There is no subtle or tactful way to put this, so let’s not even pretend there is.
With all due respect to brand-new Orlando City coach Oscar Pareja, there is but one goal and one goal only.
Let me repeat that:
There is no gray area here.
Nothing else matters except …
Unlike most new professional coaches taking over one of the must unsuccessful franchises in the league, Pareja regrettably gets no honeymoon whatsoever. He goes straight from the wedding ceremony to the loading docks where he is expected to lift the enormous burden of never making the playoffs off Orlando City’s hunched, slouched, slumped shoulders.
Let us not kid ourselves any longer, Orlando City has frittered away all of the goodwill it built up in its early years. After so much hype and hoopla when they joined MLS in 2015, the Lions have been arguably the worst franchise in the league ever since. If you’re scoring at home, every team in MLS — except Orlando City and first-year expansion franchise FC Cincinnati last season — has made the playoffs in the five seasons the Lions have been in the league.
That’s right, every team in the league has made the playoffs.
Except Orlando City.
Teams that joined MLS at the same time or afterward (see NYCFC, Atlanta United, etc.) have blown by Orlando City so fast that the Lions must be suffering from a severe case of wind shear. The heart punch for Orlando City supporters came last year when beloved former Orlando City coach Adrian Heath made the playoffs with Minnesota United — a franchise that joined the league two years after the Lions did.
“There is enough talent on this roster to fight for every point,” Pareja says. “As a coach, it is our responsibility to believe and to give confidence to the players … to prove we are good.”
At this point in the franchise’s history, there is only way to prove your worth to Orlando City’s frustrated fans.
Somehow, someway, Pareja must find a way to guide Orlando City into the 2020 postseason. This is absolutely, positively the only way to rejuvenate a beleaguered fan base. It’s not just coincidence that Orlando City’s attendance has dropped every single season that the Lions have failed to qualify for the playoffs. In the inaugural season, when the team was playing in the Citrus Bowl, Orlando City drew 32,847 fans per game, followed by average attendance figures of 31,324 in 2016, 25,028 (the first year in the new stadium) in 2017, 23,866 in 2018 and then 22,761 last season.
What’s baffling to so many MLS insiders is: Why does Orlando City keep getting worse instead of better? We’ve been through five years, four coaches and multiple roster rebuilds and yet the Lions have continued to sink southward down the Eastern Conference table. They finished seventh in the conference in their first year, eighth the second year, then 10th, 11th and 11th.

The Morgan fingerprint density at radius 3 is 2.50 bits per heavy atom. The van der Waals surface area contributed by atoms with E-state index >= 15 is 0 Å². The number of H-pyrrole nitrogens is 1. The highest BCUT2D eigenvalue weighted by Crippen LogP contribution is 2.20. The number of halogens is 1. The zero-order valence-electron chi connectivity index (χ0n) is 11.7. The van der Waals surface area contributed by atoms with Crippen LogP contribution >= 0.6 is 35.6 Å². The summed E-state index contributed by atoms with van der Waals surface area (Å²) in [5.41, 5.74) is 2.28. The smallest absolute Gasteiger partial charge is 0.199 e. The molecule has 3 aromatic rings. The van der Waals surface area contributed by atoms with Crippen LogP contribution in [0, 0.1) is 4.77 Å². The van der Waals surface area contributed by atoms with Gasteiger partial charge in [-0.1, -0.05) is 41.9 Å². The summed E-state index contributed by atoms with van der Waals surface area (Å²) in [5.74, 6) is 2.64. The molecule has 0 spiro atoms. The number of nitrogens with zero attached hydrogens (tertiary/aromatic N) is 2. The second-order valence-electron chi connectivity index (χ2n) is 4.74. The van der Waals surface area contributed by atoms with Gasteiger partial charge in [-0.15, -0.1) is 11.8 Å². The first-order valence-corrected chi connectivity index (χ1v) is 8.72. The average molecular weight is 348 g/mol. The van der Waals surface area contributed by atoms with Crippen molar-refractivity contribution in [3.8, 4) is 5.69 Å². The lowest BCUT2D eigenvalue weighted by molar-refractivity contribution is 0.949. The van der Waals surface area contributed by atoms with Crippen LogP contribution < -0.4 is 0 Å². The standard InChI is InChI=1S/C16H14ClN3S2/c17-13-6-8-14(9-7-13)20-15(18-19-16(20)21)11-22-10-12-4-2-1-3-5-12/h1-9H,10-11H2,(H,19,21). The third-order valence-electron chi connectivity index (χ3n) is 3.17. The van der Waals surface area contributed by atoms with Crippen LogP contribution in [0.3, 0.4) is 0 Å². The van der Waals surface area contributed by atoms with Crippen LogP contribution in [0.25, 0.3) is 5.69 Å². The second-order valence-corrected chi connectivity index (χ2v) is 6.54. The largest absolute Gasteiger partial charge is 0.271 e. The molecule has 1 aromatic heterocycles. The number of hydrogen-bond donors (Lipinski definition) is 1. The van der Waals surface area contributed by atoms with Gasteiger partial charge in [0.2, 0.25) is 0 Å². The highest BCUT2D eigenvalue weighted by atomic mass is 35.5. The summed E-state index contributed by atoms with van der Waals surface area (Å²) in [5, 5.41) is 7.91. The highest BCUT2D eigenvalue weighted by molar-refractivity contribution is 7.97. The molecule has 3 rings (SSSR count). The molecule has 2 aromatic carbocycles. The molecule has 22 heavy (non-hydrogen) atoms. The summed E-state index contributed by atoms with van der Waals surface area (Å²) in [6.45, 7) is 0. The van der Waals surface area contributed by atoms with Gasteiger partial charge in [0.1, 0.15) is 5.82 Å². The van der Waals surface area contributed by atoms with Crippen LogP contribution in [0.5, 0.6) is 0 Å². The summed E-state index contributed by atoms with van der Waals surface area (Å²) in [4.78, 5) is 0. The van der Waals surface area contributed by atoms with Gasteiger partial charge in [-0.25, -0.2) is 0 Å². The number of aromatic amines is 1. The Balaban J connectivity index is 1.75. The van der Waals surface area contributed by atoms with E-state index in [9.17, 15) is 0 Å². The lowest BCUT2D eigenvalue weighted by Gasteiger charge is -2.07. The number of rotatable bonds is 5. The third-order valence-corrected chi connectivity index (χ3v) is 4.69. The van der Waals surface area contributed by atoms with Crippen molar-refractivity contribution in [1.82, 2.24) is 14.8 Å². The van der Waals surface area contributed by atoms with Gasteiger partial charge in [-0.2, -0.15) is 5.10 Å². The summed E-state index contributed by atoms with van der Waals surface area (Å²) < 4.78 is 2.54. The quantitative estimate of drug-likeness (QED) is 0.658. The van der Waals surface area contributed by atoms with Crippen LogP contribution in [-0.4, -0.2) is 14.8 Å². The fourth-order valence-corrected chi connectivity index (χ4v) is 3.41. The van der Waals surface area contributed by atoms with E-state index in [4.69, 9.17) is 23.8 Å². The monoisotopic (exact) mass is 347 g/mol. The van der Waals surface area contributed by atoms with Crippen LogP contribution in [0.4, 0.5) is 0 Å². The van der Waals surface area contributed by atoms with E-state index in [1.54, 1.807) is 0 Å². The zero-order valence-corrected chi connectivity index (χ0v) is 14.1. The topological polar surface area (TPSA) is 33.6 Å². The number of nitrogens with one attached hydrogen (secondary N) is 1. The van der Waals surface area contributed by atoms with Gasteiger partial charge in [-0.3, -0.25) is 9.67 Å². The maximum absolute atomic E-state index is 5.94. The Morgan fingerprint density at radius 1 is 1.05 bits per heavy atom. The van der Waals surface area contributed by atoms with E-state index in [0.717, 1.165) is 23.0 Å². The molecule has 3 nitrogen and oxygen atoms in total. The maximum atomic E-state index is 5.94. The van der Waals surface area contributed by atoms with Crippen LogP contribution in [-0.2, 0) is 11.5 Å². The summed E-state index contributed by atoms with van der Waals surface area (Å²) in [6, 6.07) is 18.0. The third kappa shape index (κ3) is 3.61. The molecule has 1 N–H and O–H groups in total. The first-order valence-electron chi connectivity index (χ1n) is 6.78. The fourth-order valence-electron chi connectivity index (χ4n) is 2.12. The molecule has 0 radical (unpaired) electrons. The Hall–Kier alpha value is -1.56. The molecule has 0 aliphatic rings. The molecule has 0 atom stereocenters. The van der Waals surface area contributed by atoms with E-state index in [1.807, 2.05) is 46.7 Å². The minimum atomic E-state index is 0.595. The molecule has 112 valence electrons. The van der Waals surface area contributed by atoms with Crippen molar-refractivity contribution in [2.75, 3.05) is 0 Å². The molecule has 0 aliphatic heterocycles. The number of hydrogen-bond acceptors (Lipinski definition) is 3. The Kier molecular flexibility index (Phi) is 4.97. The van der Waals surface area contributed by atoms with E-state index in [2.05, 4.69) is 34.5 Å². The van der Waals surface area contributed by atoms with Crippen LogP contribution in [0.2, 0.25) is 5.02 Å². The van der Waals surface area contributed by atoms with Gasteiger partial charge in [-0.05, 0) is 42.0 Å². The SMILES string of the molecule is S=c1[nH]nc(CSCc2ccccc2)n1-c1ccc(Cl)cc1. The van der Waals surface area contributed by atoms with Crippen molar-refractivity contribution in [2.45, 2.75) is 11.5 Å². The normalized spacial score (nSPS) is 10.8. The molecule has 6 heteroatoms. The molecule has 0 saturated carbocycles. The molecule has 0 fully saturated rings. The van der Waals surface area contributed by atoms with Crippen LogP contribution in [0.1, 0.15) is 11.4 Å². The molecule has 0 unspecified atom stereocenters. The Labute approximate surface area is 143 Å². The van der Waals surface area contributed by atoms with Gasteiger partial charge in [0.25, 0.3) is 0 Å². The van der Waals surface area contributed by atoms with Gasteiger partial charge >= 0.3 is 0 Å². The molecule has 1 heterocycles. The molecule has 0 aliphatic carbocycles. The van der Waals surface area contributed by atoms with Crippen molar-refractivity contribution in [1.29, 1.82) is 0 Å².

Coach James O’Connor was fired after last season just as Heath and Jason Kreis were before him. And Luiz Muzzi, Orlando City’s executive vice president of soccer operations, made it very clear why O’Connor lost his job.
“At the end of the day, we didn’t reach our goal of making the playoffs,” Muzzi said. “It’s professional sports and you’re measured by results.”
Translation: It’s all about the playoffs.
“I think that we’re in a better position to get a lot of things done,” Muzzi says now. “But it’s a process, It’s not overnight. There were lots of things that I saw when I came in; there was a plan, but we just couldn’t do it right away. There’s things that are in the works, and I think that we’re going to see in the long run that those things will hopefully be successful.”
Muzzi is asking fans to “be patient” and says building a championship team doesn’t happen “overnight.” In most sports and with most teams, who would argue? In basketball and football, it is the prudent approach to give a new coach the time to implement his system and build his roster, but we’ve seen that soccer is different. There is an organizational and institutional impatience in the sport that I think has been detrimental to Orlando City.
Maybe Orlando City’s front-office impatience and impetuousness stems from Atlanta United winning the MLS Cup in only its second year of existence. Whatever the case, there’s no question that Orlando City’s ownership, coaches and players are on edge.
“Of course we feel it,” midfielder Mauricio Pereyra says of Orlando City’s playoff drought. “We need to change this.”
Adds defender Robin Jansson: “This club needs success. I’m ready to do everything in my power to help this team make the playoffs.”
That’s exactly what we want to hear.
In fact, it’s the only thing we want to hear.
This team and this town know what needs to be accomplished: